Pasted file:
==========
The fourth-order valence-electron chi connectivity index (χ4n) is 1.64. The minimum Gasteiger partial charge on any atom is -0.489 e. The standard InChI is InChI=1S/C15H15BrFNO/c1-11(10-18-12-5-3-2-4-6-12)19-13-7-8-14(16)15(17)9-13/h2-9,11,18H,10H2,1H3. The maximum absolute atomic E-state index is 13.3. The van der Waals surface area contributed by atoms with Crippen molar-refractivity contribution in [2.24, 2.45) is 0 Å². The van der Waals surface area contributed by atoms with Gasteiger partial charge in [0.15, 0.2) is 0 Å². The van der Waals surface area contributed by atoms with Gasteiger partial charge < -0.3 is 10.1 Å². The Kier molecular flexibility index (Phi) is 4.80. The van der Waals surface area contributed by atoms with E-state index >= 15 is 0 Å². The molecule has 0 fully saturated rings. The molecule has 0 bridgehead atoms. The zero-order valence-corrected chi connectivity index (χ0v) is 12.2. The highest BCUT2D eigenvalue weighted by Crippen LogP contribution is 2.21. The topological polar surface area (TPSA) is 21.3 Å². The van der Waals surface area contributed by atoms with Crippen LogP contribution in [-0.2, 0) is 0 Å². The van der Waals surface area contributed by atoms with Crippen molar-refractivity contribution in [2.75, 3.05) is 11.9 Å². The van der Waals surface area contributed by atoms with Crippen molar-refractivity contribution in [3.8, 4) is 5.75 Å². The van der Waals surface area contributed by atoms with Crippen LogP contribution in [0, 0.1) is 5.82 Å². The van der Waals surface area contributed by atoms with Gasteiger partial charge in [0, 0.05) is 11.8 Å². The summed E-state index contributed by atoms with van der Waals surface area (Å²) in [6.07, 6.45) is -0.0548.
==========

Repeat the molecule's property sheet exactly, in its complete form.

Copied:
The fourth-order valence-electron chi connectivity index (χ4n) is 1.64. The minimum Gasteiger partial charge on any atom is -0.489 e. The standard InChI is InChI=1S/C15H15BrFNO/c1-11(10-18-12-5-3-2-4-6-12)19-13-7-8-14(16)15(17)9-13/h2-9,11,18H,10H2,1H3. The maximum absolute atomic E-state index is 13.3. The van der Waals surface area contributed by atoms with Crippen molar-refractivity contribution in [2.24, 2.45) is 0 Å². The van der Waals surface area contributed by atoms with Gasteiger partial charge in [0.15, 0.2) is 0 Å². The van der Waals surface area contributed by atoms with Gasteiger partial charge < -0.3 is 10.1 Å². The Kier molecular flexibility index (Phi) is 4.80. The van der Waals surface area contributed by atoms with E-state index >= 15 is 0 Å². The molecule has 0 fully saturated rings. The molecule has 0 bridgehead atoms. The zero-order valence-corrected chi connectivity index (χ0v) is 12.2. The highest BCUT2D eigenvalue weighted by Crippen LogP contribution is 2.21. The topological polar surface area (TPSA) is 21.3 Å². The van der Waals surface area contributed by atoms with Crippen LogP contribution in [-0.2, 0) is 0 Å². The van der Waals surface area contributed by atoms with Crippen molar-refractivity contribution in [2.75, 3.05) is 11.9 Å². The van der Waals surface area contributed by atoms with Crippen molar-refractivity contribution in [3.8, 4) is 5.75 Å². The van der Waals surface area contributed by atoms with Crippen LogP contribution in [0, 0.1) is 5.82 Å². The van der Waals surface area contributed by atoms with Gasteiger partial charge in [0, 0.05) is 11.8 Å². The summed E-state index contributed by atoms with van der Waals surface area (Å²) in [6.07, 6.45) is -0.0548.